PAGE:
The Association of Southeast Asian Nations is composed of 10 states — Malaysia, Indonesia, Singapore, Brunei, Philippines, Thailand, Cambodia, Vietnam, Burma and Laos. In economic terms, the ASEAN is one of the fastest growing political entities in the world. This is no surprise when you consider the ASEAN includes more than 600 million people, as well as the world's fourth largest nation, Indonesia.
The countries in the ASEAN aim to achieve full economic integration by 2015. Given how poorly integration has turned out for the EU, that might not seem like such a good idea. But, if nothing else, at least the ASEAN can learn from the EU's mistakes. Economic integration would allow free flow of goods, services, and labor. Under the plan, tariffs would become almost non-existent. This would help the ASEAN corner more foreign direct investments, which at the moment go mostly to China and India. However, there are a series of economic, religious, and political problems that threaten to derail the ASEAN's attempts at economic integration.
The countries in the ASEAN have vastly different economies. Vietnam, for instance, follows a Chinese economic model and is seen as a “small China” since the Communist Party is opening up to free trade. Burma, a country bordering India, also has a promising economic future now that the country is free from military dictatorship.
Thailand and Malaysia, on the other hand, are already capitalist economies with a democratic systems that rely on tourism, services, and influential foreign direct investment.
Singapore has one of the most open economies in the ASEAN. The nation state relies on the banking sector, financial services and IT companies like Flextronics. Singapore has strong ties to China: The country already counts Mandarin among its official languages, has a Chinese Prime Minister, and trades mostly with the People’s Republic.
The ASEAN's many religious conflicts represent another opportunity for economic integration to fail. Both Burma and Thailand are predominantly Buddhist countries that have conflict with Muslims.
Malaysia, Indonesia, and the Philippines, on the other hand, are Muslim states where Islamic law has a small role, albeit an increasing one.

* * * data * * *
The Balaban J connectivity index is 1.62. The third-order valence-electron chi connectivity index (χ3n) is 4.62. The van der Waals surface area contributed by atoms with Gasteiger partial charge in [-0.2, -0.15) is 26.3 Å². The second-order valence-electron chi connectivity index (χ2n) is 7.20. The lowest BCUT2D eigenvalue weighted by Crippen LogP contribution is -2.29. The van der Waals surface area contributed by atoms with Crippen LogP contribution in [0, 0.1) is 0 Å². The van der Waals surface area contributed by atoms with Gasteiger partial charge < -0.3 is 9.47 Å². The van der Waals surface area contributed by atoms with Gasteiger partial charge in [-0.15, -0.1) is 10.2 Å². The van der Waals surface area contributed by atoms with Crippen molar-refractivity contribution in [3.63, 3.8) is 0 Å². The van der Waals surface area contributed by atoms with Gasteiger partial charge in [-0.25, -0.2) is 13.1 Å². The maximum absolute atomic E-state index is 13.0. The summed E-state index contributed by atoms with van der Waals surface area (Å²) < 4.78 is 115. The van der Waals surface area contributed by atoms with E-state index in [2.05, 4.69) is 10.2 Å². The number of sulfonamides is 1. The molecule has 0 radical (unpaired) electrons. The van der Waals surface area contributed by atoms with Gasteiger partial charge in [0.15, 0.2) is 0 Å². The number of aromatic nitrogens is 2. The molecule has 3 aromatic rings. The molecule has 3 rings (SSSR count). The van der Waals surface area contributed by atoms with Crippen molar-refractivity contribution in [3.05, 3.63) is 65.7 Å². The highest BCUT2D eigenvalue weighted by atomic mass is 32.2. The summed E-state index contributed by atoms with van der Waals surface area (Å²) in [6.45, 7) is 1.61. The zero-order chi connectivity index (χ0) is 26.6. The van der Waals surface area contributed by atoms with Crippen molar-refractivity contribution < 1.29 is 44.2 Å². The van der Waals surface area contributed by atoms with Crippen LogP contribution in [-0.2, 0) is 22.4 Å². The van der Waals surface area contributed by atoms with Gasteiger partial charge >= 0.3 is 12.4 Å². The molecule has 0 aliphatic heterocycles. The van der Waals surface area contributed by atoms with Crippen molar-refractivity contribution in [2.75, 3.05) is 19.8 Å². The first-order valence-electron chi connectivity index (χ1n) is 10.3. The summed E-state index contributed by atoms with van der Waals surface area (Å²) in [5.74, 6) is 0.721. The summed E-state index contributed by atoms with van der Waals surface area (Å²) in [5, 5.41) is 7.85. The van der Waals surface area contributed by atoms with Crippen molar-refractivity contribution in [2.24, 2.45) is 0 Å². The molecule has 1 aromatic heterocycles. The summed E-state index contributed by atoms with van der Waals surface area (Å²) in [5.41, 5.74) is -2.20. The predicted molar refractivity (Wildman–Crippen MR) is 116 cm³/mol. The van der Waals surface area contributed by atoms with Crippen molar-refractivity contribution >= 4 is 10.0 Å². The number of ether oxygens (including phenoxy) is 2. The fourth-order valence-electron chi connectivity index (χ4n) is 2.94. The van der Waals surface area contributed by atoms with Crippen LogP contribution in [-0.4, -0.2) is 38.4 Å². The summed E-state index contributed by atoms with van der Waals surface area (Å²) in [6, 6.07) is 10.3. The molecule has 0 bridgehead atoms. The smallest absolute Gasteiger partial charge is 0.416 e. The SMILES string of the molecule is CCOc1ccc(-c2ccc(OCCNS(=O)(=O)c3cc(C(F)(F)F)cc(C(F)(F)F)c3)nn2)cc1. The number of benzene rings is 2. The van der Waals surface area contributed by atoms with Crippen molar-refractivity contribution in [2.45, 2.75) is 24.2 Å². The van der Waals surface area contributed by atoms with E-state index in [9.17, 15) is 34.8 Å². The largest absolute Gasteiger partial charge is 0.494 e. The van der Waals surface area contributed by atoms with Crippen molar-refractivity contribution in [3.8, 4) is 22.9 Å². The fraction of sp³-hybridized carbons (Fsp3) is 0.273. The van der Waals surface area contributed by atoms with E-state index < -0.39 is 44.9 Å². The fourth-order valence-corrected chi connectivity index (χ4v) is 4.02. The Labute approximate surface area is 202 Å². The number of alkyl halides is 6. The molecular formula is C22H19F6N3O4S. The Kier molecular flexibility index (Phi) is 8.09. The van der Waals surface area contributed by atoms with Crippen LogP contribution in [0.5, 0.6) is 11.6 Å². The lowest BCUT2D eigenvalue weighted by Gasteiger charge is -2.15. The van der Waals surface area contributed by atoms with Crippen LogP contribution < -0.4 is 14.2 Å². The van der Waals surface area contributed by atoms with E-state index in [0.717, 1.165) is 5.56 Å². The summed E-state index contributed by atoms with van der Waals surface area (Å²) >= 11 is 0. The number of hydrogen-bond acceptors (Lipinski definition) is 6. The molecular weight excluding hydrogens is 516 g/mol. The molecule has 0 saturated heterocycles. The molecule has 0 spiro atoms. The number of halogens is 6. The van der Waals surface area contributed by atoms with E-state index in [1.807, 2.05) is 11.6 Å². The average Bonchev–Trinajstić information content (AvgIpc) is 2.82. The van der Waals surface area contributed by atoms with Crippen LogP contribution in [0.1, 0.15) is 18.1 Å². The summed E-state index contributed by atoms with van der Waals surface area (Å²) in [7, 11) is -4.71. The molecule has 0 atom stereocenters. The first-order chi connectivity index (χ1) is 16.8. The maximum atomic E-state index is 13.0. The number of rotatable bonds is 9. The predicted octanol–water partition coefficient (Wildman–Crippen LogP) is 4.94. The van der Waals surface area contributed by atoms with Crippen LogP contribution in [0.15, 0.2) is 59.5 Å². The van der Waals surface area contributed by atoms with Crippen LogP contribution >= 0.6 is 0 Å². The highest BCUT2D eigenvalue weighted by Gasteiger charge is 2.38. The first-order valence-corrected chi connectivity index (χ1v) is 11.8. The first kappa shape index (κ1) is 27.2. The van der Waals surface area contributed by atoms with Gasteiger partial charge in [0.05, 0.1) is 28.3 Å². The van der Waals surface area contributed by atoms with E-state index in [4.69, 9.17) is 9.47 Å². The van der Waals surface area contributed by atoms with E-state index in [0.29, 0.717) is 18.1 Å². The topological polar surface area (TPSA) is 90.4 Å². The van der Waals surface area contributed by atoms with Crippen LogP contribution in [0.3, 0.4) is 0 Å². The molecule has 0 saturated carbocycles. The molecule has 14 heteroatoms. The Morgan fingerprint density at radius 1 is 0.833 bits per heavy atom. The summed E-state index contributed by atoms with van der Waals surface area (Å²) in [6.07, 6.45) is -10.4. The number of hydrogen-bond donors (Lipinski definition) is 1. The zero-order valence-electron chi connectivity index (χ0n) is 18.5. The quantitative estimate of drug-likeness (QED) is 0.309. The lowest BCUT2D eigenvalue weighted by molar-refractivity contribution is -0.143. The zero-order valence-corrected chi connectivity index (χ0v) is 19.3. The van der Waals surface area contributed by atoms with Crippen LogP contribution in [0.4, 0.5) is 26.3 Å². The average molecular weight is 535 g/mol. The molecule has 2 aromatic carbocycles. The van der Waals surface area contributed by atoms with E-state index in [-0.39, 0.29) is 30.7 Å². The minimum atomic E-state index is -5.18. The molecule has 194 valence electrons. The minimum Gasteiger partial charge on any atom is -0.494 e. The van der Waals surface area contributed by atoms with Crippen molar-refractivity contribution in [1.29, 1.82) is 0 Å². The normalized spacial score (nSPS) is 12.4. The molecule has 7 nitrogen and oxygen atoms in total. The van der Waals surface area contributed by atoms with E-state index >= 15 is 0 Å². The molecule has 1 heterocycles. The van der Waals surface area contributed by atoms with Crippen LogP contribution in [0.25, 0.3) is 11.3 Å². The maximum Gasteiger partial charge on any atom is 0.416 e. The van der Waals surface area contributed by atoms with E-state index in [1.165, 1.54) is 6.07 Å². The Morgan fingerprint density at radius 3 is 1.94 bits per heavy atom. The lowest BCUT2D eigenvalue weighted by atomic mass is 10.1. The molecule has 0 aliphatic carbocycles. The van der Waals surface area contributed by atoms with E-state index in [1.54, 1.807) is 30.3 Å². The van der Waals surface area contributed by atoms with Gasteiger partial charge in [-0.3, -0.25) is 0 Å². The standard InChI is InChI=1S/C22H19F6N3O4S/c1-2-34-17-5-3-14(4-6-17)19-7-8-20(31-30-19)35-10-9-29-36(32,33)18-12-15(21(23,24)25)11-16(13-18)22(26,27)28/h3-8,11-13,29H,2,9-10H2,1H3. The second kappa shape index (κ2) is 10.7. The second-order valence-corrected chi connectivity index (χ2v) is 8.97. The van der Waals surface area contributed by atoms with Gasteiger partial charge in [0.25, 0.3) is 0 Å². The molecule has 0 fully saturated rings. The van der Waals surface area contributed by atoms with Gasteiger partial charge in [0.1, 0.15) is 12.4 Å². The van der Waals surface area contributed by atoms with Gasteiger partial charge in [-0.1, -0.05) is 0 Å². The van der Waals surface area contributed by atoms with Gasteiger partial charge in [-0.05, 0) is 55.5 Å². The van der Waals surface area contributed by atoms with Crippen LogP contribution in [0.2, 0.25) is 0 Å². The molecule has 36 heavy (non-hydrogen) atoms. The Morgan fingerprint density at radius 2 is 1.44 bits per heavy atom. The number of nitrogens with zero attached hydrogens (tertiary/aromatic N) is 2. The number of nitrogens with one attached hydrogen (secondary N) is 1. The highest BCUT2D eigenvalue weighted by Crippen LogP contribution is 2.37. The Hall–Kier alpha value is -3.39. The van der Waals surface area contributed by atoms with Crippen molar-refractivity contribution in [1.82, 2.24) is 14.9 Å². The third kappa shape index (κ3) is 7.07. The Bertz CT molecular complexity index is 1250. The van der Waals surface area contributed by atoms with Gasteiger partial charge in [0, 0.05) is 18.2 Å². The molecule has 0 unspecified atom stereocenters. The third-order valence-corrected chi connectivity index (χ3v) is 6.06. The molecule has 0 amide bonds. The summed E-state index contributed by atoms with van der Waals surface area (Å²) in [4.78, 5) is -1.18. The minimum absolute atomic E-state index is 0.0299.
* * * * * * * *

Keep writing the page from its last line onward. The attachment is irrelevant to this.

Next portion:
Finally, ASEAN countries have a hodgepodge of political alliances that could complicate economic advancement. Vietnam follows China’s command, but tensions in the South China Sea recently have made the two countries more distant.
We can say the same about Cambodia, is becoming more democratic and stable following the Pol Pot regime and the Vietnamese invasion in the 1970s. However, it is still one of the poorest nations in the world. The country’s premier, Hun Sen, is closely allied with the Chinese Communist Bloc.
Thailand and Philippines, are closely allied with the United States since they are both democracies. However, the 14% of the Phillippines' population that is ethnically Chinese would like to see more cooperation with China.
So the ASEAN could be a proxy playing field in the struggle between China and the United States. But there's one more country we have to add to the mix: India.
Why? Most of these countries, including Cambodia, are heavily influenced by Indian culture A notable exception is Vietnam.
India also has an economic interest in ASEAN countries. Prime Minister Manmohan Singh has dubbed his bid for maritime deals with the region the “Look East Policy”.
The ASEAN countries have to carefully plan their economic path forwards to make sure it is inclusive, knowledge-based, and resource-based, since most of these countries are already overpopulated
At the moment, though, it looks like the ASEAN nations are not set up for unity: The economic, religious, and political obstacles to integration are simply too great economic integration.